ThunderCats Ho! Part Five 
Written by Leonard Starr
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Over the course of the past four episodes, Leonard Starr has laid the groundwork for a climactic finale. He more or less succeeds here in Part Five, tying up loose ends in smart ways and giving the good guys and the bad guys everything they deserve. That’s not to say it should be free from criticism—some plot points could have been better set up in prior parts, and the animation doesn’t reach the same heights as the story—but it is a satisfying and high-energy conclusion.
The episode begins as the ThunderCats battle their way toward Fire Rock Mountain. Approaching by land, Panthro in the ThunderTank faces Monkian in the Fistpounder; and by sea, the Kittens tag out Snarf and Turmagar in waylaying the Berserkers. This is Starr’s most clever and delightful turn in the story, as the two storylines unexpectedly converge! Just when WilyKit and WilyKat have had it, the Fistpounder comes careening off a cliff directly onto the deck of the Berserker’s ship, sinking it. It’s worth the look on Hammerhand’s face alone.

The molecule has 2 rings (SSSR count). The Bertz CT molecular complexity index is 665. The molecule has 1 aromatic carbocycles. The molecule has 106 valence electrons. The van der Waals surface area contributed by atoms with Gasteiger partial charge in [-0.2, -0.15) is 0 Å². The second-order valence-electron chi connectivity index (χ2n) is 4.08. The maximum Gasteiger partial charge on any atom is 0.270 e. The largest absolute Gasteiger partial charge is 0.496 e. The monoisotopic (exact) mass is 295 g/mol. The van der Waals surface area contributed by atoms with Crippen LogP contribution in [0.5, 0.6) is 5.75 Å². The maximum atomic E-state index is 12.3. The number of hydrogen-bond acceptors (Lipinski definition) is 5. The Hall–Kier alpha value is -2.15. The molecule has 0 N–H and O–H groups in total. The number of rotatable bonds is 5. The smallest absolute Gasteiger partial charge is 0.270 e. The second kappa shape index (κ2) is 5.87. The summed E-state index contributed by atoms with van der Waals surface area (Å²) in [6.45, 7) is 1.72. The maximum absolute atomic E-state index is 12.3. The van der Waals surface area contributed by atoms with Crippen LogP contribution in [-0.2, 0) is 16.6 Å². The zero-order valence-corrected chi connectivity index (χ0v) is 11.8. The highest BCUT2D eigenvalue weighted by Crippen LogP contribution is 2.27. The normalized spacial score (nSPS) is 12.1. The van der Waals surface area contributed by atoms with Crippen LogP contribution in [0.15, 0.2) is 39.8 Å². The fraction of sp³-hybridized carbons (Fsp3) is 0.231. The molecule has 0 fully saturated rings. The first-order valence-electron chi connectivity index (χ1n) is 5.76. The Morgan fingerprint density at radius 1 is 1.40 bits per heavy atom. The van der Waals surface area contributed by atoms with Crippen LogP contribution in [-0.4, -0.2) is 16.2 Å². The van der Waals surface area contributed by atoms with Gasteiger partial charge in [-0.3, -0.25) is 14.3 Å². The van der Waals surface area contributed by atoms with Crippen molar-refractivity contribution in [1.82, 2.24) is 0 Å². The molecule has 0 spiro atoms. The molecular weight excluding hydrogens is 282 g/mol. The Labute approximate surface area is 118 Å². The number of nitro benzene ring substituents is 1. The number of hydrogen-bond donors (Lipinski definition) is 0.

Tygra and Cheetara, meanwhile, are approaching Fire Rock Mountain by air, and their run-in with Captain Shiner (his final appearance in the series) is full of great moments. The whole sequence is about Shiner and his crew getting their comeuppance for their role in imprisoning Lynx-O, Bengali, and Pumyra; and it’s a crime that the ThunderCats do not take lightly. Cheetara’s shadow passing over the chains that bound the Thunderians is a brief moment, but it’s effective in reminding us of what took place here. It is therefore particularly karmic when those same chains are used to bind Shiner’s crew.